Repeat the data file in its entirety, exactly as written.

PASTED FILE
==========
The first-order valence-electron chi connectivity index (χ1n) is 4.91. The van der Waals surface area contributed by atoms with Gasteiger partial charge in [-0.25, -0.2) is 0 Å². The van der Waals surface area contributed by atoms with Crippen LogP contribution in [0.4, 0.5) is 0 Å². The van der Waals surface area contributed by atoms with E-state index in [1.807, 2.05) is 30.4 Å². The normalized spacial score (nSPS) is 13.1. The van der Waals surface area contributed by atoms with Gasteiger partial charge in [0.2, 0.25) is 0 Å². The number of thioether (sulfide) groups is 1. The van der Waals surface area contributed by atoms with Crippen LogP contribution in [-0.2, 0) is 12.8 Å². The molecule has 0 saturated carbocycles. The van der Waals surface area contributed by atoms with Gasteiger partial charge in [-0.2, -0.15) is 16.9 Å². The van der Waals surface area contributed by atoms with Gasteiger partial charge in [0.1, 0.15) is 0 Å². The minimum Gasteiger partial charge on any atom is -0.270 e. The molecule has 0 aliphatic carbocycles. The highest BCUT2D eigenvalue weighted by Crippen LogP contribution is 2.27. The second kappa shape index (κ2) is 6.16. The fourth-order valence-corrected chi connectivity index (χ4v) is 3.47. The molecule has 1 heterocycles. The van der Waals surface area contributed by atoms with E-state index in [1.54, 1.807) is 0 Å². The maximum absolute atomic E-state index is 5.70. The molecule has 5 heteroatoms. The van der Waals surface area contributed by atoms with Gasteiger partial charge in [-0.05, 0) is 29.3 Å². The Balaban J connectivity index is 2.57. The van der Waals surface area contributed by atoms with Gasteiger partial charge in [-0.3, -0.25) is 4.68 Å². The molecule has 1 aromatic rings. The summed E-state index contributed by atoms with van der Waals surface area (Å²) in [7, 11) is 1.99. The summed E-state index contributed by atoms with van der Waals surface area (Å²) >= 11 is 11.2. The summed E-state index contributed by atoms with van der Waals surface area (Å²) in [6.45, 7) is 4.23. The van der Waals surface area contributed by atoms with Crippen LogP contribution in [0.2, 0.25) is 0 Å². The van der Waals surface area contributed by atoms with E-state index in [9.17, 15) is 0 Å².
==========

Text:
The first-order valence-electron chi connectivity index (χ1n) is 4.91. The van der Waals surface area contributed by atoms with Gasteiger partial charge in [-0.25, -0.2) is 0 Å². The van der Waals surface area contributed by atoms with Crippen LogP contribution in [0.4, 0.5) is 0 Å². The van der Waals surface area contributed by atoms with E-state index in [1.807, 2.05) is 30.4 Å². The normalized spacial score (nSPS) is 13.1. The van der Waals surface area contributed by atoms with Gasteiger partial charge in [0.2, 0.25) is 0 Å². The number of thioether (sulfide) groups is 1. The van der Waals surface area contributed by atoms with Crippen LogP contribution in [-0.2, 0) is 12.8 Å². The molecule has 0 saturated carbocycles. The van der Waals surface area contributed by atoms with Gasteiger partial charge in [-0.2, -0.15) is 16.9 Å². The van der Waals surface area contributed by atoms with Gasteiger partial charge in [0.1, 0.15) is 0 Å². The minimum Gasteiger partial charge on any atom is -0.270 e. The molecule has 0 aliphatic carbocycles. The highest BCUT2D eigenvalue weighted by Crippen LogP contribution is 2.27. The second kappa shape index (κ2) is 6.16. The fourth-order valence-corrected chi connectivity index (χ4v) is 3.47. The molecule has 1 heterocycles. The van der Waals surface area contributed by atoms with E-state index in [1.54, 1.807) is 0 Å². The maximum absolute atomic E-state index is 5.70. The molecule has 5 heteroatoms. The van der Waals surface area contributed by atoms with Gasteiger partial charge in [-0.05, 0) is 29.3 Å². The Balaban J connectivity index is 2.57. The van der Waals surface area contributed by atoms with Gasteiger partial charge in [-0.3, -0.25) is 4.68 Å². The molecule has 1 aromatic rings. The summed E-state index contributed by atoms with van der Waals surface area (Å²) in [7, 11) is 1.99. The summed E-state index contributed by atoms with van der Waals surface area (Å²) >= 11 is 11.2. The summed E-state index contributed by atoms with van der Waals surface area (Å²) in [6.45, 7) is 4.23. The van der Waals surface area contributed by atoms with Crippen LogP contribution in [0.2, 0.25) is 0 Å². The van der Waals surface area contributed by atoms with E-state index in [9.17, 15) is 0 Å².